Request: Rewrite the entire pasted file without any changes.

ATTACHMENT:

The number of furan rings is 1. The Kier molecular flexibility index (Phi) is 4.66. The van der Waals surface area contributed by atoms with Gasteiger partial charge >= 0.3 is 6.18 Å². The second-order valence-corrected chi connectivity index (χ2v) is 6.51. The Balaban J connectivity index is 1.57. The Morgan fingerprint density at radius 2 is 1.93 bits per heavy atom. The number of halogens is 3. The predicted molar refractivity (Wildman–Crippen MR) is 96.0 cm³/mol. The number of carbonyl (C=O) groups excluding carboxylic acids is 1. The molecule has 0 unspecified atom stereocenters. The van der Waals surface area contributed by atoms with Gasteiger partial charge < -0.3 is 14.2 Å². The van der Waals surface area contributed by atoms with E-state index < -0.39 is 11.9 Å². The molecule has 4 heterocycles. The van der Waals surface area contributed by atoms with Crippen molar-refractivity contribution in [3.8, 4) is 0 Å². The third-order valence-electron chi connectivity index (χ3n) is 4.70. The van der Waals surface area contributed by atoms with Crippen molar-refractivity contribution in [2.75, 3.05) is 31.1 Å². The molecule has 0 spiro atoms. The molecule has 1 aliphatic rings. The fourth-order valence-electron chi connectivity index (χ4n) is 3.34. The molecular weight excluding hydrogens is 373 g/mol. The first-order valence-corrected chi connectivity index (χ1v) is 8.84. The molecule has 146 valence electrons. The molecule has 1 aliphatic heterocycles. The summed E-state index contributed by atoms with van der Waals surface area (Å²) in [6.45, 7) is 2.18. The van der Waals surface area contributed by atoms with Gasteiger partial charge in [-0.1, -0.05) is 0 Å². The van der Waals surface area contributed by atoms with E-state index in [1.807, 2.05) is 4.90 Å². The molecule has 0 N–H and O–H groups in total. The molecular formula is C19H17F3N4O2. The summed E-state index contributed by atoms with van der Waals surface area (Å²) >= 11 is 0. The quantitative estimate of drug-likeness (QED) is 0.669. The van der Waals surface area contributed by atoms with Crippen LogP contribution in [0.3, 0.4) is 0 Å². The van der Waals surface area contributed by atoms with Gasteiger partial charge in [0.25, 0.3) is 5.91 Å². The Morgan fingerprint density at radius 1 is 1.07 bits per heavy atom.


The number of furan rings is 1. The Kier molecular flexibility index (Phi) is 4.66. The van der Waals surface area contributed by atoms with Gasteiger partial charge >= 0.3 is 6.18 Å². The second-order valence-corrected chi connectivity index (χ2v) is 6.51. The Balaban J connectivity index is 1.57. The Morgan fingerprint density at radius 2 is 1.93 bits per heavy atom. The number of halogens is 3. The predicted molar refractivity (Wildman–Crippen MR) is 96.0 cm³/mol. The number of carbonyl (C=O) groups excluding carboxylic acids is 1. The molecule has 0 unspecified atom stereocenters. The van der Waals surface area contributed by atoms with Gasteiger partial charge < -0.3 is 14.2 Å². The van der Waals surface area contributed by atoms with E-state index < -0.39 is 11.9 Å². The molecule has 4 heterocycles. The van der Waals surface area contributed by atoms with Crippen molar-refractivity contribution in [3.8, 4) is 0 Å². The third-order valence-electron chi connectivity index (χ3n) is 4.70. The van der Waals surface area contributed by atoms with Crippen molar-refractivity contribution in [2.75, 3.05) is 31.1 Å². The molecule has 0 spiro atoms. The molecule has 1 aliphatic rings. The fourth-order valence-electron chi connectivity index (χ4n) is 3.34. The molecular weight excluding hydrogens is 373 g/mol. The first-order valence-corrected chi connectivity index (χ1v) is 8.84. The molecule has 146 valence electrons. The molecule has 1 aliphatic heterocycles. The summed E-state index contributed by atoms with van der Waals surface area (Å²) in [6.45, 7) is 2.18. The van der Waals surface area contributed by atoms with Gasteiger partial charge in [-0.1, -0.05) is 0 Å². The van der Waals surface area contributed by atoms with E-state index in [1.807, 2.05) is 4.90 Å². The molecule has 0 N–H and O–H groups in total. The molecular formula is C19H17F3N4O2. The summed E-state index contributed by atoms with van der Waals surface area (Å²) >= 11 is 0. The quantitative estimate of drug-likeness (QED) is 0.669. The van der Waals surface area contributed by atoms with Crippen LogP contribution in [0.3, 0.4) is 0 Å². The van der Waals surface area contributed by atoms with Gasteiger partial charge in [0.25, 0.3) is 5.91 Å². The Morgan fingerprint density at radius 1 is 1.07 bits per heavy atom.